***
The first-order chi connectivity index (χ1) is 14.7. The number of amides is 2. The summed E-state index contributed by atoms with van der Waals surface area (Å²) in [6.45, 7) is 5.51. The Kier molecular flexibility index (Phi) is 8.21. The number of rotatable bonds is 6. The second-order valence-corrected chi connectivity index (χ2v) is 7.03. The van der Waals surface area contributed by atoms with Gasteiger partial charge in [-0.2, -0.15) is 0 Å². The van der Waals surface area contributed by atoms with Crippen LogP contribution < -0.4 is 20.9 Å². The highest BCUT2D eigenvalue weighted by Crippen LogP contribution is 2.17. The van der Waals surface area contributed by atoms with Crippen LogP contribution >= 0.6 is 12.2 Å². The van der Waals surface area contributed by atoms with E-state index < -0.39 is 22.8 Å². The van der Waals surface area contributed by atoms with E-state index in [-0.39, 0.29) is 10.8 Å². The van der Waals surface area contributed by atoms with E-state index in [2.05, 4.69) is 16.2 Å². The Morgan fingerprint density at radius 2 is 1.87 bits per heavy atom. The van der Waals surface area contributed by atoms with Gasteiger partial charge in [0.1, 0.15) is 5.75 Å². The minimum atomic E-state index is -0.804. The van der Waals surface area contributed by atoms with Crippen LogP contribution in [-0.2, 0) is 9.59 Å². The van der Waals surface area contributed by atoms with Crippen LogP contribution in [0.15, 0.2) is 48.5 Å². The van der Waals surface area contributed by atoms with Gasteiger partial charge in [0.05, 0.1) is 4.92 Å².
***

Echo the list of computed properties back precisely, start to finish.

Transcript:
The first-order chi connectivity index (χ1) is 14.7. The number of amides is 2. The summed E-state index contributed by atoms with van der Waals surface area (Å²) in [6.45, 7) is 5.51. The Kier molecular flexibility index (Phi) is 8.21. The number of rotatable bonds is 6. The second-order valence-corrected chi connectivity index (χ2v) is 7.03. The van der Waals surface area contributed by atoms with Gasteiger partial charge in [-0.2, -0.15) is 0 Å². The van der Waals surface area contributed by atoms with Crippen LogP contribution < -0.4 is 20.9 Å². The highest BCUT2D eigenvalue weighted by Crippen LogP contribution is 2.17. The van der Waals surface area contributed by atoms with Crippen LogP contribution >= 0.6 is 12.2 Å². The van der Waals surface area contributed by atoms with E-state index < -0.39 is 22.8 Å². The van der Waals surface area contributed by atoms with E-state index in [-0.39, 0.29) is 10.8 Å². The van der Waals surface area contributed by atoms with E-state index in [2.05, 4.69) is 16.2 Å². The Morgan fingerprint density at radius 2 is 1.87 bits per heavy atom. The van der Waals surface area contributed by atoms with Gasteiger partial charge in [0.1, 0.15) is 5.75 Å². The minimum atomic E-state index is -0.804. The van der Waals surface area contributed by atoms with Crippen LogP contribution in [-0.2, 0) is 9.59 Å². The van der Waals surface area contributed by atoms with Crippen LogP contribution in [0.15, 0.2) is 48.5 Å². The van der Waals surface area contributed by atoms with Gasteiger partial charge in [0.05, 0.1) is 4.92 Å².